• Manage compliance risks. We’ve seen Episodes hit the proverbial brick wall because something was mentioned in recording that violated a compliance requirement. Be sure to ask your guest to ask his/her legal/compliance department if there’s any content that should be avoided in the conversation. Here’s an article that can help you navigate through compliance issues. It’s oriented to financial services but is applicable to other industries as well.

Generate excitement by engaging the podcast guest at a personal level.

No matter how enthusiastic your newly recruited guest is initially, you’re competing for this person’s personal and professional time. So, you’ll need to make preparation time both productive and fun for the guest. The discussion never goes like this, nor should it:

YOU: "Hey want to be on my podcast?"

GUEST: "Sure, what do you want to talk about?"

YOU: "How you help your clients put together a financial plan."

GUEST: "Cool, when do you want to do it?"

YOU: "How about next Thursday at 3?"

GUEST: "Awesome, see you then!"

This is a bit of an exaggeration, but this kind of dialog rarely happens, and if it did, chances are high your guest will postpone, or come in unprepared. Here’s what you should do:

Engage your guest in a content brainstorming session. While you’ll want to provide some structure to your Episode’s dialog, you want the guest to be talking about what excites them. If they have an active role in defining the line of questions, they’ll be more excited about participating, and hence less likely to postpone recordings sessions or slow roll any post-recording steps.

Offer to promote your guests and their accomplishments. We create “Show Notes” for each of our client’s Episodes that represent a written record of what was discussed and are used for various marketing purposes. You should use that time and space to promote the accomplishments and credentials of the guest. One way to do this is to embed online links and references to offline resources associated with the guest. Example include:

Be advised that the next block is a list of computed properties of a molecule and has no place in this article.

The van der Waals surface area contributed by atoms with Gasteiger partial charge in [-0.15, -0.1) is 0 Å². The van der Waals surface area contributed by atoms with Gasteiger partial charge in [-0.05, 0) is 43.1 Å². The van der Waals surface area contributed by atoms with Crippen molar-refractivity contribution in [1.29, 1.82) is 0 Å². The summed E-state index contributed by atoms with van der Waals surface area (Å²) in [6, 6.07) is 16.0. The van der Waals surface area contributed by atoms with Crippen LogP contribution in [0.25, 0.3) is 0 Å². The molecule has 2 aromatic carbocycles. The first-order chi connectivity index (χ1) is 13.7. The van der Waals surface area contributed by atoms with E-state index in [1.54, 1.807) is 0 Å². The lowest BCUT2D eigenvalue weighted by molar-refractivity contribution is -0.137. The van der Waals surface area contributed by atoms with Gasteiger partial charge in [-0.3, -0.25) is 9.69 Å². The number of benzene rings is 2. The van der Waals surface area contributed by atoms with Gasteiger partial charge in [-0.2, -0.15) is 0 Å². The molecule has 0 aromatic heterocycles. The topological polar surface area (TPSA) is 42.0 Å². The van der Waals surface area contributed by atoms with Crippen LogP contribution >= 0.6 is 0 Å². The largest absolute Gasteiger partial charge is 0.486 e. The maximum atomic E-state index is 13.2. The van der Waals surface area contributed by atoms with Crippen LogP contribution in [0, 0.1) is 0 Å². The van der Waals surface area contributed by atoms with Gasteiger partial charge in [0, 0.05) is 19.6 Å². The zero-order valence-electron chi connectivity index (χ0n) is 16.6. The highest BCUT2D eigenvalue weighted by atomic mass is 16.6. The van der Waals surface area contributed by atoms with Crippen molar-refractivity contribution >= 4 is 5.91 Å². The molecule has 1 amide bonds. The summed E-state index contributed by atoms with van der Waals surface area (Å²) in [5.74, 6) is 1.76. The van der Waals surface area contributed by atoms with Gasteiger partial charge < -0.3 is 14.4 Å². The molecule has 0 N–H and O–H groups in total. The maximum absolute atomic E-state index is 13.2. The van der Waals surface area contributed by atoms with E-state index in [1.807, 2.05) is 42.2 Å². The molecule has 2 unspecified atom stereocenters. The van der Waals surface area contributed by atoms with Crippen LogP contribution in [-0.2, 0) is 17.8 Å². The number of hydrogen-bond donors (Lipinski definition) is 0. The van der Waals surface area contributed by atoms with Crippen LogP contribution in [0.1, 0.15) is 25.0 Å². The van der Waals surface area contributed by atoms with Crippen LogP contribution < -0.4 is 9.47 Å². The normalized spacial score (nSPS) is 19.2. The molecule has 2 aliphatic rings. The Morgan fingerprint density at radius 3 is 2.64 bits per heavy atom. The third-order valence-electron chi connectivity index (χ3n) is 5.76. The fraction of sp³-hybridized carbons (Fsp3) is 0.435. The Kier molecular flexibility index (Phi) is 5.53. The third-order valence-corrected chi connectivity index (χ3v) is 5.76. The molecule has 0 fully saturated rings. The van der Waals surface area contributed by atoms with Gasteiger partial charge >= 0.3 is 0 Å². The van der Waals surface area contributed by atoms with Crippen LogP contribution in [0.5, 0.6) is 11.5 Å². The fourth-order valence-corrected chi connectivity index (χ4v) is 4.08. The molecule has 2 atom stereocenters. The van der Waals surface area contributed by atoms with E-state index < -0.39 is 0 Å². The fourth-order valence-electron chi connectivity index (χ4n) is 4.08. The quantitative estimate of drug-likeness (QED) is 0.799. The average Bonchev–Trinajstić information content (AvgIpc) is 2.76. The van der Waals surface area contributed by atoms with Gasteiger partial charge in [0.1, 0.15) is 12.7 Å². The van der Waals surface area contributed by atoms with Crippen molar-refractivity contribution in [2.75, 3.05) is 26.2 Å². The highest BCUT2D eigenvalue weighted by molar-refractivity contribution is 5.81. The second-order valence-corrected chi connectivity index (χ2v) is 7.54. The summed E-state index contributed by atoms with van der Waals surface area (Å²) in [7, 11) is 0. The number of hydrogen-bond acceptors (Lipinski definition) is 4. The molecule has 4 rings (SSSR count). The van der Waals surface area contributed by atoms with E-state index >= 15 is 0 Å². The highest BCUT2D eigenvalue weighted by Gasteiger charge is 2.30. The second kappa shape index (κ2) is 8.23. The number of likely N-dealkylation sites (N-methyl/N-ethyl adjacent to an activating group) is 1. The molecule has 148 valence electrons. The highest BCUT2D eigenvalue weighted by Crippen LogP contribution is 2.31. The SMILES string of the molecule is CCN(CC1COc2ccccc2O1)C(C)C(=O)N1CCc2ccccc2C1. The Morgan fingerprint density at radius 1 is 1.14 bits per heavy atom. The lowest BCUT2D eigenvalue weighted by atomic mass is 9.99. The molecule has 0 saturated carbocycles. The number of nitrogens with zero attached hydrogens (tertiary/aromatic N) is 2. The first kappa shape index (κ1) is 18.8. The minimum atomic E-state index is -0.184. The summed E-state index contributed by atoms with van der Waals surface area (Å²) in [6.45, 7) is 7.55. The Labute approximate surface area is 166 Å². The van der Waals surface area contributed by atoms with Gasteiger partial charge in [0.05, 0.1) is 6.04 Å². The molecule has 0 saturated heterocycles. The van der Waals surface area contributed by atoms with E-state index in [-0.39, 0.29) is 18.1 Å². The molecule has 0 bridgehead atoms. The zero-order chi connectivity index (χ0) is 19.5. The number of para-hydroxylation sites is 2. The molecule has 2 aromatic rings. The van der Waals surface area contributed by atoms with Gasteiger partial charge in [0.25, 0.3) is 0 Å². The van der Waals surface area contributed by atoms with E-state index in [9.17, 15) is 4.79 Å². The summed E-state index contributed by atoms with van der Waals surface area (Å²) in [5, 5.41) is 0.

• Web or printed articles published by the guest
  • Guest bio and/or LinkedIn page
  • Events at which the guest served as a speaker or resource
  • Awards the guest has received
  • Social media properties

In some instances it might make sense to use a podcasting services that focus on recruiting guests, such as Interview Valet or Podcagency. These companies retain a searchable database of folks who not only have experience as interviewees, but they like being a podcast guest! It’s a triple win: 1) you get the guest you want in terms of profile, 2) they’re already down the podcast guest learning curve, and 3) they’re less likely to delay or cancel.  

So, to sum it up: The three key ingredients for staying out of Podcast Guest Quicksand are 1) advanced planning, 2) organized follow up, and 3) personal engagement. Consistently applying these practices will ensure that your Episodes stay on schedule and your listeners get the steady stream of content that keeps them coming back for more.

We’d love to start the conversation with you about your own podcast aspirations. We welcome you to visit our website at, or reach out to us via our Contact form or at